Upcoming Colloquia
Deciphering the Complexity of Nearby Galaxies: Insights from Statistical Analysis of Observations and Cosmological Simulations

Shanghai Astronomical Observatory Astrophysics Colloquium

TitleDeciphering the Complexity of Nearby Galaxies: Insights from Statistical Analysis of Observations and Cosmological Simulations

SpeakerHassen (SHAO)

Time3:00pm March 07th (Thursday)

Tencent Meeting42915400486 password: 6360

Location: Lecture Hall, 3rd floor

Report in English


Galaxies are complex systems influenced by numerous factors. Despite extensive research, we cannot yet explain the diverse properties of nearby galaxies. Gas accretion, environments, galaxy merging, and supermassive black hole (SMBH) feedback play pivotal roles in galaxy evolution. In this colloquium talk, I will present an overview of my recent, ongoing, and future research, aimed at fostering potential collaborations. My work entails a comprehensive comparative analysis of fundamental properties between observed and simulated galaxies, encompassing stellar mass, gas contents, star formation rate, multiscale environments, and SMBH properties. Highlighting a significant finding, I will demonstrate a major disparity between the properties of approximately 40,000 nearby active galactic nuclei (AGNs: Seyfert and quasars) identified in the Sloan Digital Sky Survey and simulated AGNs in three cutting-edge cosmological simulations. While both simulations and observations qualitatively suggest a prevalence of strongly accreting SMBHs in gas-rich, star-forming host galaxies in low-density environments, substantial quantitative discrepancies exist in the properties of these host galaxies. Furthermore, the simulations fail to accurately reproduce the star formation rates or quenched fractions of galaxies hosting inactive SMBHs across different environments, casting doubts on the efficacy of cumulative SMBH feedback in the simulations. Employing an innovative analysis of spatially resolved properties using surveys such as MaNGA, I propose that the halo-scale environment, or related processes, significantly influence the availability of cold gas, thereby impacting both short-term activity and long-term quiescence in galaxies. A combination of recent gas accretion (both diffuse and merger-related) in low-density environments, leading to episodic starbursts and black hole activity, alongside ancient bulge buildup, offers a plausible explanation for the structural, spatial, and temporal variations in stellar populations, metallicity, and star formation observed in nearby galaxies.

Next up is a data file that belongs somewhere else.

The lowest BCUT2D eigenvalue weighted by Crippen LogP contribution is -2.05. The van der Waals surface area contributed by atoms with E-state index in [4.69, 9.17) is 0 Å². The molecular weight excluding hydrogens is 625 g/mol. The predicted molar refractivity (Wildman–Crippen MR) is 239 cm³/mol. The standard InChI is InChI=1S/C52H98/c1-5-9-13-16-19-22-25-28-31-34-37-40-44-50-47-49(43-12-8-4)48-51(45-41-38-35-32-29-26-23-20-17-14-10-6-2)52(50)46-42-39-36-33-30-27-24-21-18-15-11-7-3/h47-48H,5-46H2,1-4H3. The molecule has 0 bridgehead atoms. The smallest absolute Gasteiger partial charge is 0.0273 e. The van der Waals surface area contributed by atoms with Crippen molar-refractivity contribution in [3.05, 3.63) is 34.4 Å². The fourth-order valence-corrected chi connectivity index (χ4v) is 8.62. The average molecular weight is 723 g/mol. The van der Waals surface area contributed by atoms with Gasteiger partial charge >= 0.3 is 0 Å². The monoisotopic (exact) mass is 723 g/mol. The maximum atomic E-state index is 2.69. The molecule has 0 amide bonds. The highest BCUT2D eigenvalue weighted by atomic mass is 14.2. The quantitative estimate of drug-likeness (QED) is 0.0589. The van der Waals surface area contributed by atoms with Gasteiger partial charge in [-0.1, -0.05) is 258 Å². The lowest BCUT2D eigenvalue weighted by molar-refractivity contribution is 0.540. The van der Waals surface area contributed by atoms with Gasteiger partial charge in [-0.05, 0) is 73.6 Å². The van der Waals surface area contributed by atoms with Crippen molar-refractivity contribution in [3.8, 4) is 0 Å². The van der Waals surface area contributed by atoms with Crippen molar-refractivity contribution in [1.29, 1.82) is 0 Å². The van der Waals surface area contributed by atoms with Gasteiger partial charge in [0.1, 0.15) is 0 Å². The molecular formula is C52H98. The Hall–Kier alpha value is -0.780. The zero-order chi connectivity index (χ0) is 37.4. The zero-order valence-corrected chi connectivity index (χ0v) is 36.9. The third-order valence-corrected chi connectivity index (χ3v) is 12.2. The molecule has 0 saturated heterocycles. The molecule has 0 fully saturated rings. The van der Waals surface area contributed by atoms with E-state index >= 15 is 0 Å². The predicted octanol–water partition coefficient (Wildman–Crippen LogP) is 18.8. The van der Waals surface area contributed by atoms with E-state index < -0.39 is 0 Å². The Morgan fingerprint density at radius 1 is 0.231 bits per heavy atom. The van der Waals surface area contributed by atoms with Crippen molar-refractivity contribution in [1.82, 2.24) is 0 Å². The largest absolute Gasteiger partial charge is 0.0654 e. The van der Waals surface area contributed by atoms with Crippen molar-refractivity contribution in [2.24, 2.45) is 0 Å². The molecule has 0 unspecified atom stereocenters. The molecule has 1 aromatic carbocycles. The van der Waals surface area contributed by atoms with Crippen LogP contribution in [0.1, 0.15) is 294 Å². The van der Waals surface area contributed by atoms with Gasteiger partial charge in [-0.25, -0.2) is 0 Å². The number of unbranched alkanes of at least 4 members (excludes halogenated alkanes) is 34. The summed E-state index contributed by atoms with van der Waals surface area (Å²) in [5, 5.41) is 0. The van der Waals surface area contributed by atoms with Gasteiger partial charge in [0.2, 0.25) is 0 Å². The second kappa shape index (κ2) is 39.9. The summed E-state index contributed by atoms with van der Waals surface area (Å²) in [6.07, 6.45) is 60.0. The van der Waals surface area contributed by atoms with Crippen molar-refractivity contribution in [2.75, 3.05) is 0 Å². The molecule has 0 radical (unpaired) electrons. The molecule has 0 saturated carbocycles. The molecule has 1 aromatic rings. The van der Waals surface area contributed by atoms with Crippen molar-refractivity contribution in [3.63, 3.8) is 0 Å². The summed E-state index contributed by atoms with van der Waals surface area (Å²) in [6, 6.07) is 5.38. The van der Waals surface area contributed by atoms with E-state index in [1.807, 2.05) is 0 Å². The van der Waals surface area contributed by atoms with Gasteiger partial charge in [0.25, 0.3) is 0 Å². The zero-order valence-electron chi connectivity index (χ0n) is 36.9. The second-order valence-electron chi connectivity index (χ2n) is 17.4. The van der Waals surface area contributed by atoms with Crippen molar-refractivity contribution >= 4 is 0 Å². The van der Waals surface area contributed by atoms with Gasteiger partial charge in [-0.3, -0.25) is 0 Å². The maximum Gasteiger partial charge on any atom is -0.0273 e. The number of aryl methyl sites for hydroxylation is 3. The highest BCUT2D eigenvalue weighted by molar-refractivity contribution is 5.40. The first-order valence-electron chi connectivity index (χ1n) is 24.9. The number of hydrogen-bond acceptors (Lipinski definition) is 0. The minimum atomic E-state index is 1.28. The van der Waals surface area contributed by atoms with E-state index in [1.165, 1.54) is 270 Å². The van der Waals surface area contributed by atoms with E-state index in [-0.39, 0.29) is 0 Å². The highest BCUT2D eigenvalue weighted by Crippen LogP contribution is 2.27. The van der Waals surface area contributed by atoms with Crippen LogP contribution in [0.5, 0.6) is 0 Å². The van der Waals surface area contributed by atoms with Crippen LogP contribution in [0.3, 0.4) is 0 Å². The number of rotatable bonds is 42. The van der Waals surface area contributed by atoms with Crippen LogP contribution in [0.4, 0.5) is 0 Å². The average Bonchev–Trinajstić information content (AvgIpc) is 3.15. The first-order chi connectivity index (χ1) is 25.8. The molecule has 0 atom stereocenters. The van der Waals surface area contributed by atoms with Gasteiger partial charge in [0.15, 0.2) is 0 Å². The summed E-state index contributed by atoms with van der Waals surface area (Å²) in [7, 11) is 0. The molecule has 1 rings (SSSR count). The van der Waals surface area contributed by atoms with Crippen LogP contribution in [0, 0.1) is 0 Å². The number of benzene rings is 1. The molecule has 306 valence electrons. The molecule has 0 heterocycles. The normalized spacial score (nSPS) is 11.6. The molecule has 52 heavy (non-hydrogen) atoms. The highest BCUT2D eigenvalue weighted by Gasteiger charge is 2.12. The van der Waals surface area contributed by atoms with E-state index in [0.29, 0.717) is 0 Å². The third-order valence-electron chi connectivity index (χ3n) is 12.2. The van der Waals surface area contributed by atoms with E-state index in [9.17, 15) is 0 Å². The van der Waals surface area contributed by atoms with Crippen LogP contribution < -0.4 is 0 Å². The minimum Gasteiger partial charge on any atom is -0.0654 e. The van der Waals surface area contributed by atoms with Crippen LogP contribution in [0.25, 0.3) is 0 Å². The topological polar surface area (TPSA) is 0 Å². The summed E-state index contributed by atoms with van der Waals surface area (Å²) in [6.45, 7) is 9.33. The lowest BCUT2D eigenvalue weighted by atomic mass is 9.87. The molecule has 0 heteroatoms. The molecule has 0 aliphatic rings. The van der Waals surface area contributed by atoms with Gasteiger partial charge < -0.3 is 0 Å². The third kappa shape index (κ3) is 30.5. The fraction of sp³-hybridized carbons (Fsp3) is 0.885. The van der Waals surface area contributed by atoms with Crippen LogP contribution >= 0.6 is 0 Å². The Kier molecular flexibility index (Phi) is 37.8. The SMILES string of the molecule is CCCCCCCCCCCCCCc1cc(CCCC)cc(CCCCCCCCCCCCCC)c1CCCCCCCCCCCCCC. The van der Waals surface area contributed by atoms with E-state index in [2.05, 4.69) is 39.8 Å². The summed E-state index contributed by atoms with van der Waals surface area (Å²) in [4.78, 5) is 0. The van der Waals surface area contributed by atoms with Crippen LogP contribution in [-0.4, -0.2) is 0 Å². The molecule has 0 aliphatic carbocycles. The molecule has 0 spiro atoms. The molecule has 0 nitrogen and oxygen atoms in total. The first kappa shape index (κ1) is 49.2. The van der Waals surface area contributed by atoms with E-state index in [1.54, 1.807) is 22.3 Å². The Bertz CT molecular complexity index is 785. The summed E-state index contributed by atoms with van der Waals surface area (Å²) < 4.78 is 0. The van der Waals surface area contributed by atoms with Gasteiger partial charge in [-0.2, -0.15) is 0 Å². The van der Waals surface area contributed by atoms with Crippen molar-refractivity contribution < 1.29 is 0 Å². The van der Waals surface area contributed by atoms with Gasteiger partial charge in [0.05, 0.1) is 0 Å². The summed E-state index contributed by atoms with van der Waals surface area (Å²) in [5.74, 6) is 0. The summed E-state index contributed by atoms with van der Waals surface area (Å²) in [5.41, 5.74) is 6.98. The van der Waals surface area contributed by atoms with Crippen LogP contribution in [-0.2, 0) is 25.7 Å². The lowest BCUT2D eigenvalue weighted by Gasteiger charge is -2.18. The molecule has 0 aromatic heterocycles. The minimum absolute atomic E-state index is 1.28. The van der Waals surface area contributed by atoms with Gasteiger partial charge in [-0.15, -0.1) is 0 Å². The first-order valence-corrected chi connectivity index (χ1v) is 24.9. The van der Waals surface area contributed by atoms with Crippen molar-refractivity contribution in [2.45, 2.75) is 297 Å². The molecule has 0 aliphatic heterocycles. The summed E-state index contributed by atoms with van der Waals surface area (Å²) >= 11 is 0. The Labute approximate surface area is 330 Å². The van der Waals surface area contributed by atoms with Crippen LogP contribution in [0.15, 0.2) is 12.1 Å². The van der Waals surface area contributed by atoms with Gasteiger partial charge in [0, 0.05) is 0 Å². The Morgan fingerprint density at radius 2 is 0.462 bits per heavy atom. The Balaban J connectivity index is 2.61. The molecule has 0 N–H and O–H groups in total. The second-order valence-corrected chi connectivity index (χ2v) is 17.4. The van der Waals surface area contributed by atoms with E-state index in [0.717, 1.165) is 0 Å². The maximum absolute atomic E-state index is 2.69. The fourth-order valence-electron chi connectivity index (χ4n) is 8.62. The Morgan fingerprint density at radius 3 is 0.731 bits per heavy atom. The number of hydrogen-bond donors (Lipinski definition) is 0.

CVAt SHAO, he is an associate professor in the Galaxy Evolution in Spectroscopy group, which is led by Prof. Hao Lei. He was a Kavli IPMU-KIAA postdoctoral fellow from 2018-2023. He earned his PhD in Astrophysics with emphasis in Statistics from University of California Santa Cruz in 2016 and worked in UC Santa Cruz until 2018. He received his Bachelor degree in Astrophysical Sciences from Princeton University in 2010. 

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